The mind-body problem
-is the mind physical or non-physical? -how does the mind relate to the body?
our physical being, including muscles, organs, and brain
our sense or consciousness (thoughts, perceptions, emotions, etc)
Weakness of Radical Behaviorism
-As time went by, there was growing evidence of the existence of cognition and mental states and that they cause behavior (e.g. Tolman's research with cognitive maps, latent learning, etc) -Weakness of dualism and radical behaviorism led to development of two new philosophies: logical behaviorism and central-state-identity theory
Logical behaviorism
-tried to promote the acceptance of "mental states and processes" -reformulate claims of mental states into a set of "if-then" statements where all components are observable behaviors -Ex: mental state (fred is "hungry") -> behavioral equivalent (if there was a slice of pizza on the table, Fred would eat it).
-two types of events: physical and mental -mental events (e.g. consciousness, cognition) are not the results of physical events -the mind is non-physical (i.e. takes up no physical space) and is not the result of physical or chemical actions of the body
Problems with logical behaviorism
You can't adequately translate a mental process into behavioral terms Ex: "Fred is thirsy" -Logical behaviorist: "if there was water available, Fred would drink it" -However, Fred would NOT drink it if he thought it was poisonous -logical behaviorsit: "if Fred has access to something to drink AND if he believed it was nonpoisonous, then he would drink it -But now there has been another mental state introduced: a BELIEF -A "belief" cannot be adequately translated into behavioral terms -people can perform the same behavior even if they believe completely opposite beliefs
"Perfect Actor" problem
-It's possible that someone could perform all behaviors to simulate a mental state without BEING in that mental state -Example: being in low -smile when person is around -say loving things to the person -hold that person in their arms -"performing behaviors" and "being in a particular mental state" are different
"Perfect Spartan" problem
It's possible that someone cuold feel intense pain without showing any publicly observable symptoms of that pain
Central-state identity theory
-Mental events, mental states, and mental processes correspond to being in a particule neural state -simple explanation for how mental states can cause behavior-both mental states and behaviors are due to states and changes of our nervous system -Compared to logical behaviorism *like logical behaviorism, it equates mental states with purely physical states (materialist) *however, mental states can occur without any kind of observable behavior -compared to dualism *like dualism, can talk freely about any mental states or processes *however, it doesn't rely on strange, mysterious, non-physical process-avoids causation problem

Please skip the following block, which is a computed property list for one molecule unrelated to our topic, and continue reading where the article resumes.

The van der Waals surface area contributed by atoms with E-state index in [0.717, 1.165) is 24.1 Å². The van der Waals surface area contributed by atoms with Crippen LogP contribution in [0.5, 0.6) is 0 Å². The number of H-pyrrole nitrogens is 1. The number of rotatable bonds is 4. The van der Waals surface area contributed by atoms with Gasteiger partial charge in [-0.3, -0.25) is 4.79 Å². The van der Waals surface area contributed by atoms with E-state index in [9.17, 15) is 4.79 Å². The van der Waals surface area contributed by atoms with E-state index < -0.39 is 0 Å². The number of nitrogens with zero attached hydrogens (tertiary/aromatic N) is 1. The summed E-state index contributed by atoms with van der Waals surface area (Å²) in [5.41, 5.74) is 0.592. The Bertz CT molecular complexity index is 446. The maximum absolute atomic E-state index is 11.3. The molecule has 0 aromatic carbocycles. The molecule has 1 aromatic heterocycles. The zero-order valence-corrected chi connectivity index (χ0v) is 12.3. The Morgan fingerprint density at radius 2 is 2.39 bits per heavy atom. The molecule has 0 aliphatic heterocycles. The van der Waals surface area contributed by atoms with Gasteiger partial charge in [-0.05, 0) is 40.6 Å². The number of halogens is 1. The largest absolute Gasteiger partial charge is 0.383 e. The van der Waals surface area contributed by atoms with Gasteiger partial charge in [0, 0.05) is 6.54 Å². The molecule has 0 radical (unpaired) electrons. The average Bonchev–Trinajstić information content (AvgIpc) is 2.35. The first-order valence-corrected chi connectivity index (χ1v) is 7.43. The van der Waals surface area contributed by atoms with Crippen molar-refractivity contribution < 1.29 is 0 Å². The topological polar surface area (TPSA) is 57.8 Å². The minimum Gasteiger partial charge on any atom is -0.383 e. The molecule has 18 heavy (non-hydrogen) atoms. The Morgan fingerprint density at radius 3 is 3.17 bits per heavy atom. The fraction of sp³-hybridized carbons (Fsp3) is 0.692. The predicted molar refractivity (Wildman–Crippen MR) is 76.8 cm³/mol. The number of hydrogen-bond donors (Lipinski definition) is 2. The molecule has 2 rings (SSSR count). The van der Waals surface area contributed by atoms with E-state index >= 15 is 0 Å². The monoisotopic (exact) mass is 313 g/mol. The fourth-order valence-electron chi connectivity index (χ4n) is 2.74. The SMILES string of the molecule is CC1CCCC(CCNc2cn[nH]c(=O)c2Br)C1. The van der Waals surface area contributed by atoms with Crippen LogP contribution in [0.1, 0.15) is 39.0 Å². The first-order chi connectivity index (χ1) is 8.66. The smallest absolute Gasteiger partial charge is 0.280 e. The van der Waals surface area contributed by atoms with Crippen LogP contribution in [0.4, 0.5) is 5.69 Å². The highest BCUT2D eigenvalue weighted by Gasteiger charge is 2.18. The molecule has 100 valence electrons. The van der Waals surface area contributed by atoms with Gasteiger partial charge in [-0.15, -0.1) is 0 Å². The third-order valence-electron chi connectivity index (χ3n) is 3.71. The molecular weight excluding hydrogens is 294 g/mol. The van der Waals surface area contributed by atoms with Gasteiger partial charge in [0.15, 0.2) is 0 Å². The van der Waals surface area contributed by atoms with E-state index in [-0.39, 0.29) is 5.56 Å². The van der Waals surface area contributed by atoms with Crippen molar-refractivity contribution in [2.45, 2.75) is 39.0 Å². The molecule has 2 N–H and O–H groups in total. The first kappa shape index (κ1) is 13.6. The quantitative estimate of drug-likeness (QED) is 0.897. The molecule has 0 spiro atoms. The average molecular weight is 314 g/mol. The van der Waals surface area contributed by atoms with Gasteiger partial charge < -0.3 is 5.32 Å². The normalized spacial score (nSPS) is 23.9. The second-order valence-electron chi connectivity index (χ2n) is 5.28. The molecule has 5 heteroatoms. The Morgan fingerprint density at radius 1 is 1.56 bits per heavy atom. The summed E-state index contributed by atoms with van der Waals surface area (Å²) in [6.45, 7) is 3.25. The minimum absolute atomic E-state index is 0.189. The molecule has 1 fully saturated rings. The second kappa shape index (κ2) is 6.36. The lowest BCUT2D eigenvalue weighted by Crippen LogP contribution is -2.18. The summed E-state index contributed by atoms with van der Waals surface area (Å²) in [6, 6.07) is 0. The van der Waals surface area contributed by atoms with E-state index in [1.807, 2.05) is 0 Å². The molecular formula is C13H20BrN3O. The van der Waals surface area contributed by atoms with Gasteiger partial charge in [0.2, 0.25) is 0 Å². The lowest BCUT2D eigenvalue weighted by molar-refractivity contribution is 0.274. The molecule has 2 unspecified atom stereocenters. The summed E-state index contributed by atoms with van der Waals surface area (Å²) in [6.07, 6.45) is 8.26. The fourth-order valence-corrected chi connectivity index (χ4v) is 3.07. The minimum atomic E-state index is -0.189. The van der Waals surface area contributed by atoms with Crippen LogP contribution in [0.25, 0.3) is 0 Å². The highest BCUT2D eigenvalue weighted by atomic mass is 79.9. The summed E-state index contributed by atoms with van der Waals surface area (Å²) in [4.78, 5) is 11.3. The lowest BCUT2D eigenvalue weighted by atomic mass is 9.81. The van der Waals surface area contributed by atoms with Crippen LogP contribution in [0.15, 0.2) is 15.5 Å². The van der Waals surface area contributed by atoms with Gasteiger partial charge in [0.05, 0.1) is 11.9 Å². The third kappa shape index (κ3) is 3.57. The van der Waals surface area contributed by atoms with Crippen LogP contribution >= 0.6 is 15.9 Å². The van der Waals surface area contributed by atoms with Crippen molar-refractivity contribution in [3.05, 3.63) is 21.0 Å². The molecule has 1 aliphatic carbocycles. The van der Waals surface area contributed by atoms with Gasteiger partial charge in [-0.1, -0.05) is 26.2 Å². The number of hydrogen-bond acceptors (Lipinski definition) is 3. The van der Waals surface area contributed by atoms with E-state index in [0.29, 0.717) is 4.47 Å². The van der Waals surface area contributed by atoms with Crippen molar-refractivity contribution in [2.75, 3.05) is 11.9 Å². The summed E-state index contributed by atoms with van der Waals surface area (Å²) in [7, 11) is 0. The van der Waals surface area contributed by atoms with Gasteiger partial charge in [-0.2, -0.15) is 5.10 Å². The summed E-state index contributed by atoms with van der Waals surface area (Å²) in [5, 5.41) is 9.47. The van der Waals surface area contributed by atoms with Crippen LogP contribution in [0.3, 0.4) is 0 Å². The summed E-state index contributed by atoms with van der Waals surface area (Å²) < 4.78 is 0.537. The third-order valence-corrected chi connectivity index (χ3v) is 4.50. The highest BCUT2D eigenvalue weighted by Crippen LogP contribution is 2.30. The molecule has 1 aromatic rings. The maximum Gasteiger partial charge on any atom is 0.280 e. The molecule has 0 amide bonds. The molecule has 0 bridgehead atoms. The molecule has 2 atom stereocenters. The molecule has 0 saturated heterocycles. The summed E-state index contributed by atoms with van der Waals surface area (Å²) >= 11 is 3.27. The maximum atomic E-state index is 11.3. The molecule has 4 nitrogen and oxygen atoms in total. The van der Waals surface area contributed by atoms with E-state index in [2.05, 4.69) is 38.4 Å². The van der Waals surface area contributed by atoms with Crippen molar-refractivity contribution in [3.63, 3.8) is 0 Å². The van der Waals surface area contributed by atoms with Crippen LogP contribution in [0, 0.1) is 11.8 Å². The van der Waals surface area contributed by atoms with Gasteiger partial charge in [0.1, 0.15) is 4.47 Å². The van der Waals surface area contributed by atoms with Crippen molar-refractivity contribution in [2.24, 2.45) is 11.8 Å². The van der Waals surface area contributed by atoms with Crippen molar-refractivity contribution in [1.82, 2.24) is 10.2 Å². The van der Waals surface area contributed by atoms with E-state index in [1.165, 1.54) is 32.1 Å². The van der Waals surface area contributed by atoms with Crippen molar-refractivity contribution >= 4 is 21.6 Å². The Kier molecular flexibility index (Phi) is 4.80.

Token physicalism
The view that all mental states and processes that happen to exist are based on neurophysiology, but doesn't rule out the possibility that mental states could occur in other non-organic entities -Way to interpret central-state identity theory
type physicalism
the view that all mental states that could ever be are based on neurophysiology
There seems to be no philosophical reason to preclude mental states in an entity simply because it doesn't consist of neurons-if they system is wired together properly and functions properly, it should make no difference what the system is made of
-beleif that mental states depend on how the system is put together, not on the material that the system is made of- what is important in anything is the FUNCTION of that thing, not what it's made of (e.g. a "heart") -as with token physicalism, if it eventually turns out that only neurons can create mental states, that's fine-functionalists simple allow for other possibilities -unlike behaviorism, functionalists believe that mental states interact and depend on each other
Funtionalism: Coke Machine Example
-Behavioristic machine *defined simply by stimulus respone-if (and only if) it receives a dime as input, it will dispense a coke *output does not depend of ANY internal states -Functionalistic machine *accepts nickels and dimes, and will give change -State 1 *if machine receives dime, will dispense coke and state in State 1 *if machine receives nickel, it will perform no observable behavior, but will change to state 2 -State 2 *if machine receives nickel, will dispense Coke and change to State 1 *if machine receives dime, will dispense Coke AND a nickel, and change to State 1